Online cardiac drift calculator / AeT test

  • Creator
    Topic
  • #41490
    moncherwatson
    Participant

    Hi all,

    I recently wanted to re-test my aerobic threshold, but my training peaks trial ran out. I decided to make the most of all my newly-found time at home and made a tool to calculate cardiac drift from a workout.

    In case anyone else has a use for it, here it is online: https://douglas-watson.github.io/aet-calc/.

    Drop a TCX file from your last AeT test run onto the page. It will plot your effort, then you can select the area over which to calculate Pa:Hr drift. As far as I understand, if you get a drift value close to 5%, you ran close to AeT. A value much above 5% means you ran faster than AeT, and a value much below 5% means you ran below AeT.

    Let me know if it needs improvements! I’ve only tested with Garmin and Fitbit files.

  • Participant
    Angelos on #41502

    I tried it with Garmin.
    Great job ! Thank you !

    Participant
    Dada on #41503

    Awesome!

    Participant
    agunn on #41517

    This is awesome. I still have my TP account so I tested it out and the results were pretty close. Thanks!

    Keymaster
    Scott Johnston on #41619

    Douglas;

    Thanks so much for doing this. This will make it possible for those without a TP Premium account to still do this drift test.

    We’ll work on incorporating this into our Aerobic Assessment Article with a link to your url. We’ll also credit you for your work.

    Thanks for sharing your knowledge and creativity with the whole UA family.

    Scott

    Participant
    Mark on #41698

    I’ve made a profile simply to say thank you, Douglas. Much appreciated!

    Participant
    moncherwatson on #41906

    Thanks for the kind words everyone! Do let me know if you notice any issues with the software or the instructions.

    And, Scott: thanks for writing the book! I’m a recreational ski mountaineer, but I like how I can use the dry-land training plans to make my weekends more fun. The breadth of the theoretical part is spot on too: when I hear about someone else’s workout structure, I can usually understand where it fits into the bigger picture of endurance training. It’s been a great reference!

    Participant
    Diana on #42877

    This is awesome– just what I was looking for. Thank you so much for sharing your skills!

    Participant
    GuillaumeM on #43476

    Hi !
    thank you for that !

    Participant
    Hrvoje on #48694

    Hi everyone and special thanks to Douglas for making the calculator.
    Since my TP Premium has lapsed this calculator will help a lot.

    I`ve tested it yesterday and I need a bit of help for interpreting the results…
    Results:
    HRav_H1: 151 bpm
    Pc_H1: 5,56 min/km (10,79 km/h)
    HRav_H2: 151 bpm
    Pc_H1: 6,02 min/km (9,97 km/h)
    Pa:Hr drift [%]: 1,5 (from calculator)

    Since my HRav was the same for both halves of the test (151 bpm) it is easy to see the decrease in pace which is 7,6% and I understood that this should be the actual drift but the calculator is showing me 1,5% drift.

    Could you please help me understand better what is the right way to interpret the results.

    Many thanks and BR,
    Hrvoje

    Participant
    slosada on #48947

    To the OP: I just registered to thank you. Using info from Garmin. I use a manual method and this was spot on.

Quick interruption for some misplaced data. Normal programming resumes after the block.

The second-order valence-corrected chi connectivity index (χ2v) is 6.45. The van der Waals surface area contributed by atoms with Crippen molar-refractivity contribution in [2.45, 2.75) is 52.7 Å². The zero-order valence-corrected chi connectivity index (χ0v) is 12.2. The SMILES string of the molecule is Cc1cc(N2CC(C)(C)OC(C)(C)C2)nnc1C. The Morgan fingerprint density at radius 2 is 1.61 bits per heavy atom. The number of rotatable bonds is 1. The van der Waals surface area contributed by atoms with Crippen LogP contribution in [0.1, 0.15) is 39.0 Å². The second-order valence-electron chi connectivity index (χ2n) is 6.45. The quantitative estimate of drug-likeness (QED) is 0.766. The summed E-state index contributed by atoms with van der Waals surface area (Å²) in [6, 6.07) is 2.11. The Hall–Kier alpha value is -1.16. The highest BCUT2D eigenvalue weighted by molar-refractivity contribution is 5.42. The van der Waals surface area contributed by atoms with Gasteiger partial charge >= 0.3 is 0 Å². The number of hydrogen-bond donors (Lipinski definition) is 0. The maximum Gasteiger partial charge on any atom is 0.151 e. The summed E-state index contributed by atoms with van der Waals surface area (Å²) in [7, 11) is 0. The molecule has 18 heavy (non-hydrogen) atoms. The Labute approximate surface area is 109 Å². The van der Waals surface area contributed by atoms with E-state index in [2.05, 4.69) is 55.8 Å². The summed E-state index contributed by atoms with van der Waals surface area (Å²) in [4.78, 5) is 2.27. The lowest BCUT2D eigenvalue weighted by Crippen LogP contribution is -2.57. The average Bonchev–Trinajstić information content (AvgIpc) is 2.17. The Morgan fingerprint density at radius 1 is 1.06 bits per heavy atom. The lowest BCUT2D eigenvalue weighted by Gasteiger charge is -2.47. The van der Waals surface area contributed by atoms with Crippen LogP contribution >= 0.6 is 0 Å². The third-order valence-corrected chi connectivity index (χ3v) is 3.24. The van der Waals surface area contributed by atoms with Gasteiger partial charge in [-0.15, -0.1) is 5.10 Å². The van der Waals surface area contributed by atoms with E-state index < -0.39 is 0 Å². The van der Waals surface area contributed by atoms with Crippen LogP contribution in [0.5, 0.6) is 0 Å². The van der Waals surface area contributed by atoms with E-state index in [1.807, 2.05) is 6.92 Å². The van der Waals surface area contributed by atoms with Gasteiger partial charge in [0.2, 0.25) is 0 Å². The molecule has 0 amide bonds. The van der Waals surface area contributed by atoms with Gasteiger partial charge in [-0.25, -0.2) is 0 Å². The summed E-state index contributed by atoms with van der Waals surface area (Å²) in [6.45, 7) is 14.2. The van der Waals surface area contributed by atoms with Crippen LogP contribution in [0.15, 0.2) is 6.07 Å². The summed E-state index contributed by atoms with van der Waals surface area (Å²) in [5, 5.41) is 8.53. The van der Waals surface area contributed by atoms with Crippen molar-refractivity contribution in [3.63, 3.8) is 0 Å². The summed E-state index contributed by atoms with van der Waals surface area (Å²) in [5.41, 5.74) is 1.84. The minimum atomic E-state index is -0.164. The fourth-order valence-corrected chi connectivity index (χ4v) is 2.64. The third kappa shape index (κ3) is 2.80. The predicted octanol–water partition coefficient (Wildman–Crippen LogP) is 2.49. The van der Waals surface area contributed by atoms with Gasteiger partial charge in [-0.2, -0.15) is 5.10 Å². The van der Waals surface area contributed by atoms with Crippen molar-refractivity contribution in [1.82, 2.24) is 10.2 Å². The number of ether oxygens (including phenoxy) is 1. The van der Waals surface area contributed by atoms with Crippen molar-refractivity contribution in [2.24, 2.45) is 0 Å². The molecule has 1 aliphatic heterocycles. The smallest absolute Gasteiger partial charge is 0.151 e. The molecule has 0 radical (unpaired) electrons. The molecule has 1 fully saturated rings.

@Hjenei
    , dividing the pace 362sec / 356sec = 1.68% but this is after 4 roundings to provide an average for denominator and numerator in both HR and pace.
    So, your “151” in HR can be between 150.5 and 151.4 (and same applies for pace in H1 and H2)

    Let’s pretend the paces are precise: 5:56.000 and 6:02.000 The HR rounding error will give you anywhere between 1.08% and 2.29%

    Participant
    Hrvoje on #49058

    Thanks @slosada!
    I was calculating with km/h as it is indicated in the calculator description.
    While we are at it; how would you incorporate the HR into the calculation (leaving out the rounding and errors)?
    (Pc2[s]/HR2)/(Pc1[s]/HR1) ?

    Thanks again

    Participant
    juskojj on #49201

    Thanks!

    Can this work with .fit files? I have a wahoo….. or can I convert the file?

    Participant
    bheemeryck on #52636

    Douglas- Thanks so much for making this available, I was going to pull out the math brain and try to figure out how to do it myself but you saved me many hours!

    Thought I’d share this link as well, apparently to convert a file in strava to .tcx you need to:

    Add “/export_tcx” – without quotes – to the end of your activity page URL. For example, if your activity page is http://www.strava.com/activities/2865391236 – just add the text to give you http://www.strava.com/activities/2865391236/export_tcx and hit enter. This will download a TCX version of your file to the location specified by your browser’s preferences.

    https://support.strava.com/hc/en-us/articles/216918437-Exporting-your-Data-and-Bulk-Export#TCX

    Participant
    ashanoski on #56613

    Thanks for this handy calculator. I’m just calculating my drift and want to make sure that I’m doing it right. This calculator won’t work with a treadmill workout, unless the distance/pace is calibrated, right? My tcx pace data is definitely off and I don’t know how to edit it and set it to the pace I used on the treadmill. I think I can just look at the change in my heart rate since everything else is constant, right?

    Thanks,
    Alan

    Participant
    Stella on #65164

    Hi Watson, excellent job with the online calculator. Signed up just to say thanks. It works really well.
    The only suggested improvement would be to display the mean pace as min:sec/km and not min with seconds and a decimal place i.e. in the current version it displays 5.5/km but ideally would like it to display 5 min 30 sec/km

    Thanks

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